The creation of the SMP is closely related to the Greek debt crisis, which triggered the sovereign debt crisis in the rest of the continent. The rise of Greek bond yields started in September 2008 due to the liquidity shock created by the bankruptcy of Lehman Brothers. While it pushed yields upwards in all European capitals, this event had the added effect of decoupling Greek yields from the European neighbours it had been following for a decade. This decoupling accelerated from November 2009 as elections and a new government began to highlight discrepancies in the data collected domestically and the one provided to EU institutions. These fears gained momentum in December 2009 and January 2010 onwards, as the Council judged that Greece has not responded adequately to its March warning and the European Commission publishes a report recognising statistical fraud had occurred in Greece. Finally, the situation reached a critical point in April 2010, as the Greek state, unable to access credit in financial markets, seemed increasingly unable to find the resources necessary to pay an extensive amount of debt maturing in the second quarter of 2010 (The image below is taken from the IMF article IV staff report, published on August 2009).
This forced it invite a joint EC/IMF/ECB mission to Athens on April 21, 2010, with which it agreed an adjustment on May 2, 2010. However, it had become apparent that the problem was no longer confined to Greece. Indeed, as yields started to rise in Ireland and Portugal, contagion became the overwhelming fear. In an attempt to improve expectations and stabilise markets, European leaders agreed to the creation of the EFSF, on May 9, 2010. This fiscal commitment made intervention a justifiable policy path for the ECB which announced the creation of the SMP a day later.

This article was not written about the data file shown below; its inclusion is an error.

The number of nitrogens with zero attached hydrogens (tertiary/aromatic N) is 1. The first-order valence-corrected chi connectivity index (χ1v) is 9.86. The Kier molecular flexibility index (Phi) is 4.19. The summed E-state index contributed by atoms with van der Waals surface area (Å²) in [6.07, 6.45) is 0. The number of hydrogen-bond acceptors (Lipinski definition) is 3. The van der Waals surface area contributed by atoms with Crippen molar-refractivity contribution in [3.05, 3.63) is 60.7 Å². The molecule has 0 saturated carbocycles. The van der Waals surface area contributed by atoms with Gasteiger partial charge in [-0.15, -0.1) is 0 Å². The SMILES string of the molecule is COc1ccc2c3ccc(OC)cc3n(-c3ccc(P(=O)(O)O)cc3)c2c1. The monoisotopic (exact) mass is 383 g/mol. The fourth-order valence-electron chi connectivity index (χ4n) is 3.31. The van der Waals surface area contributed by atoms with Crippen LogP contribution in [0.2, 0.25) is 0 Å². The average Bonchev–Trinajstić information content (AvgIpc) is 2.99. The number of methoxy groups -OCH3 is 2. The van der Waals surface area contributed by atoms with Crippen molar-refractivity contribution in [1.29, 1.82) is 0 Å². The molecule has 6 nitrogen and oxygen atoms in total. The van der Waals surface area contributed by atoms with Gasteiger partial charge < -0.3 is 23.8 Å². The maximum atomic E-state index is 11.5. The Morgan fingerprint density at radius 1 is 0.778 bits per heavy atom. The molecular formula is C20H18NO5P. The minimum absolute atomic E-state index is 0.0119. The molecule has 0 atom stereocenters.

In the May 10, 2010 press release, the ECB made the following statement
“The objective of this programme is to address the malfunctioning of securities markets and restore an appropriate monetary policy transmission mechanism.”
Consequences of the SMP
I have been unable to find a full scale study of the effects of the SMP, similar to the one by Beine et al (2011) for the CBPP1. In my view, there are at least four major obstacles to doing this, none of which presents a researcher with a definite barrier to inquiry. First, the SMP is still in place and so, any measurement of its effects until it is over would be somewhat premature and incomplete. Secondly, the data is very opaque. On the one hand, data is only published weekly and on an aggregate value. There is no reference to when during the week they might have been bought. Moreover, the ECB does not provide a breakdown describing the composition of assets by national origin. Nonetheless, as Ugay 2007, Wieland 2009 and Krishnamurthy amd Vissing-Jorgensen 2011 make plain, Japan, USA and UK provide interesting templates for the study of the effects of this type of policy.